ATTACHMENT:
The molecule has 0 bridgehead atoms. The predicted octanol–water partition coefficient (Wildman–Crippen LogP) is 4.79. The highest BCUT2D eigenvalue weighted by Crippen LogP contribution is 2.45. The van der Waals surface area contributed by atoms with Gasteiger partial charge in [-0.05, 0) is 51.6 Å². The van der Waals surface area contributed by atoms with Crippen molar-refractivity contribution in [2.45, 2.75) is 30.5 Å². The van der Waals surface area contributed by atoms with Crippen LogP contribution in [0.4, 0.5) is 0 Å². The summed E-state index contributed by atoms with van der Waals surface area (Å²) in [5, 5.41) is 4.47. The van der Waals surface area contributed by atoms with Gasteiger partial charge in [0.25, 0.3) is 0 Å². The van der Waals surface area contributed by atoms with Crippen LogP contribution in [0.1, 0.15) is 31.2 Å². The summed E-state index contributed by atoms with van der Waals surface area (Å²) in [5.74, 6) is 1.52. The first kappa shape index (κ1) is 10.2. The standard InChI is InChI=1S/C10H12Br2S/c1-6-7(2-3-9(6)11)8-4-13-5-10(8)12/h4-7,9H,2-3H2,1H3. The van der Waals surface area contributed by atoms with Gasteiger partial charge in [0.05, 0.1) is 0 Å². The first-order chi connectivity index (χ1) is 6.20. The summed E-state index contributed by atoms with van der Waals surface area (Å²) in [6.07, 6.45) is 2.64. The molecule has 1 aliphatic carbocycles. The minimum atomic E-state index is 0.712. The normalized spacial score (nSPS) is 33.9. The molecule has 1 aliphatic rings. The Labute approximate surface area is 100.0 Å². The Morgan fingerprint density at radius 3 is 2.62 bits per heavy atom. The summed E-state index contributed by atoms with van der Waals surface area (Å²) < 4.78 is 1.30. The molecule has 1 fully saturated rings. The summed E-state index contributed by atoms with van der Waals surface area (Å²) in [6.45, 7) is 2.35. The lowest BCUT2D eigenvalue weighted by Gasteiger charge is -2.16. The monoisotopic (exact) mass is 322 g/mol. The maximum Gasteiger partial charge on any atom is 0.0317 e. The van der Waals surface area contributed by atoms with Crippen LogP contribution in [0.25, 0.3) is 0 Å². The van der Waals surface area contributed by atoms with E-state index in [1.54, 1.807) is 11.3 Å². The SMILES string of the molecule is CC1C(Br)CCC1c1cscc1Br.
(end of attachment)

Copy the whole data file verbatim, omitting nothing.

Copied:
The molecule has 0 bridgehead atoms. The predicted octanol–water partition coefficient (Wildman–Crippen LogP) is 4.79. The highest BCUT2D eigenvalue weighted by Crippen LogP contribution is 2.45. The van der Waals surface area contributed by atoms with Gasteiger partial charge in [-0.05, 0) is 51.6 Å². The van der Waals surface area contributed by atoms with Crippen molar-refractivity contribution in [2.45, 2.75) is 30.5 Å². The van der Waals surface area contributed by atoms with Crippen LogP contribution in [0.4, 0.5) is 0 Å². The summed E-state index contributed by atoms with van der Waals surface area (Å²) in [5, 5.41) is 4.47. The van der Waals surface area contributed by atoms with Gasteiger partial charge in [0.25, 0.3) is 0 Å². The van der Waals surface area contributed by atoms with Crippen LogP contribution in [0.1, 0.15) is 31.2 Å². The summed E-state index contributed by atoms with van der Waals surface area (Å²) in [5.74, 6) is 1.52. The first kappa shape index (κ1) is 10.2. The standard InChI is InChI=1S/C10H12Br2S/c1-6-7(2-3-9(6)11)8-4-13-5-10(8)12/h4-7,9H,2-3H2,1H3. The van der Waals surface area contributed by atoms with Gasteiger partial charge in [0.05, 0.1) is 0 Å². The first-order chi connectivity index (χ1) is 6.20. The summed E-state index contributed by atoms with van der Waals surface area (Å²) in [6.07, 6.45) is 2.64. The molecule has 1 aliphatic carbocycles. The minimum atomic E-state index is 0.712. The normalized spacial score (nSPS) is 33.9. The molecule has 1 aliphatic rings. The Labute approximate surface area is 100.0 Å². The Morgan fingerprint density at radius 3 is 2.62 bits per heavy atom. The summed E-state index contributed by atoms with van der Waals surface area (Å²) < 4.78 is 1.30. The molecule has 1 fully saturated rings. The summed E-state index contributed by atoms with van der Waals surface area (Å²) in [6.45, 7) is 2.35. The lowest BCUT2D eigenvalue weighted by Gasteiger charge is -2.16. The monoisotopic (exact) mass is 322 g/mol. The maximum Gasteiger partial charge on any atom is 0.0317 e. The van der Waals surface area contributed by atoms with Crippen LogP contribution in [0.25, 0.3) is 0 Å². The van der Waals surface area contributed by atoms with E-state index in [1.54, 1.807) is 11.3 Å². The SMILES string of the molecule is CC1C(Br)CCC1c1cscc1Br.